Supreme Court Of India
CIT, Guwahati VS. Bongaigaon Refinery And Petrochemical Ltd.
Assessment Year : 1992-93
Section : 80HH, 80-I
S.H. Kapadia, Cj. And Madan B. Lokur, J.
Civil Appeal No. 1679 Of 2004
September 5, 2012
1. This civil appeal filed by the Department relates to the assessment year 1992-93. By this civil appeal the Department seeks to challenge the decision of the Gauhati High Court dated 6.6.2002 in ITR No. 4 of 2001.
2. At the outset, it is pointed out by learned counsel for the original assessee that Bongaigaon Refinery and Petrochemical Limited (for short “BRPL”) has since merged into IOC. Permission to carry out formal amendment within two weeks is accordingly granted.
3. BRPL was a PSU engaged in refinery, petrochemical and polyester staple fibre business. Three different and separate units were set up by BRPL in the financial years 1979-80, 1985-86 and 1988-89 respectively. The three units were engaged in production of separate and distinct types of products. They were three different Industrial Undertakings. It is not in dispute that BRPL was entitled to claim deduction under Sections 80HH and 80I of the I.T. Act, 1961 during the relevant assessment year 1992-93. BRPL could not claim such deduction till assessment year 1992-93 as its net taxable income for earlier assessment years was Nil. It was only in assessment year 1992-93 when the gross total income became positive that BRPL claimed relief for its Petrochemical Unit under Section 80HH and under Section 80I of the I.T. Act, 1961. However, BRPL could not claim such deduction for its Refinery Unit as the period for which such relief could be claimed had expired. Further, it could not claim such deduction for its Polyester Staple Fibre Unit as it had negative income during the accounting year ending 31.3.1992 corresponding to assessment year 1992-93.
4. As far as the present assessment proceedings are concerned, suffice it to state, that the AO while framing assessment, under Section 143(3) allowed deduction after examining and being satisfied with the unit-wise profit & loss statement filed by BRPL. Subsequently, CIT, Shillong issued a show cause notice under Section 263 saying that the AO had allowed excess deduction under Sections 80HH and 80I. According to him, the net profit revealed in the audited Profit & Loss Account for the assessment year 1992-93 was not supported by bifurcation of the profits amongst the said three units. That, the basis of allocation of profits amongst the three units by BRPL, as shown in the Computation of Income, was not explained. That, when separate accounts for each of the three units are not prepared, the only method which BRPL could have adopted to work out their net profits (unit-wise) had to be on the basis of proportion of turnover of each of the three units. In reply to the said show cause notice, the assessee submitted all relevant details relating to bifurcation of net profits (unit-wise) was placed before the AO who had examined the material placed before him and after detailed investigation had passed the order of assessment and, therefore, show cause notice under section 263 was not maintainable. These arguments of the assessee were rejected by the CIT. To put it briefly, the controversy under Section 263 proceedings was whether the assessee was statutorily obliged to maintain its accounts unit-wise for claiming deduction under Sections 80HH and 80I. That, BRPL had maintained Consolidated Accounts whereas according to CIT, BRPL should have had maintained Segregated Accounts for each of the three units if BRPL wanted benefit of sections 80HH and 80I. Against the order of CIT the matter came by way of appeal to the ITAT which came to the conclusion that there was no statutory requirement under Section 80HH(5)/80I(7) of the I.T. Act, 1961 (as it then stood) to maintain unit-wise accounts. However, the Tribunal observed that “considering the totality of facts and circumstances of the case and to put an end to litigation, BRPL should submit unit-wise audited accounts and claim deduction under Sections 80HH and 80I”. Against the said decision the assessee BRPL went in appeal. By the impugned judgment the order of the Tribunal was set aside by the High Court, hence this civil appeal is filed by the Department.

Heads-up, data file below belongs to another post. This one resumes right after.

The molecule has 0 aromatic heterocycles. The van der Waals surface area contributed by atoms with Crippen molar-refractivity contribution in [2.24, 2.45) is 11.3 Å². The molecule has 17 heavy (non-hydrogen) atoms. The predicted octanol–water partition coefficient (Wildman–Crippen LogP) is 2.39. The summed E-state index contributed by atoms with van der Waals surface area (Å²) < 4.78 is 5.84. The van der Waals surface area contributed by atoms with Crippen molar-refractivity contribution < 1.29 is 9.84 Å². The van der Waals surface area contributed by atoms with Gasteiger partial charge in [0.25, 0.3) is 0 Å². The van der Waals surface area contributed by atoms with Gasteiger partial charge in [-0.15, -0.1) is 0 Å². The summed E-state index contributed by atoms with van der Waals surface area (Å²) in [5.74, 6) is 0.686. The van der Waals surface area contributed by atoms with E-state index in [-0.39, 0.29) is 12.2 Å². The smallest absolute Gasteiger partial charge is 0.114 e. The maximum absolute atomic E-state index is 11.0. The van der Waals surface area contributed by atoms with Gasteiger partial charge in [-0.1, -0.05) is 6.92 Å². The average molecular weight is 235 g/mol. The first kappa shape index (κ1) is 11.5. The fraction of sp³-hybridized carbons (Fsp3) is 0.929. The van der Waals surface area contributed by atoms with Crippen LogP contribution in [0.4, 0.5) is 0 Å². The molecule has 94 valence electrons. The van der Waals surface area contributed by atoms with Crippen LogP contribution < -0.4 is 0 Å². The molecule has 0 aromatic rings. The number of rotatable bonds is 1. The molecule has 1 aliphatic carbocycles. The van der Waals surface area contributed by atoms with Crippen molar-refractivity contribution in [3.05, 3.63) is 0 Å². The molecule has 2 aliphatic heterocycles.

5. At the outset, it may be stated that the impugned order of the High Court is cryptic. Ordinarily, we would have remitted the case to the High Court for de novo consideration. The High Court has relied upon its earlier judgment, which, in our view, is not applicable on all fours to the facts of the present case. However, to put an end to the litigation, we are of the view, that though neither Section 80HH nor Section 80I (as it then stood) statutorily obliged BRPL to maintain its accounts unit-wise and that it was open to BRPL to maintain its accounts in a consolidated form in order to put an end to the litigation between the Tax Department and the PSU we remit the case to the case to the AO to ascertain whether the assessee had correctly calculated its net profits for assessment year 1992-93 in respect of its petrochemical unit for the purposes of claiming deduction under Sections 80HH and 80I of the I.T. Act, 1961. In the present case, BRPL has prepared its Financial Statements on Consolidated Basis from which it has worked out unit-wise net profits. If not done, it could be done by the Auditors even today from the Consolidated Books of Accounts. Once such working is certified by the Auditors the net profit computation (unit-wise) could be placed before the AO who can find out whether such profit(s) is properly worked out and on that basis compute deduction under Section 80HH/80I.
6. In the light of the above directions, this civil appeal stands disposed of with no order as to costs.
[Citation : 349 ITR 352]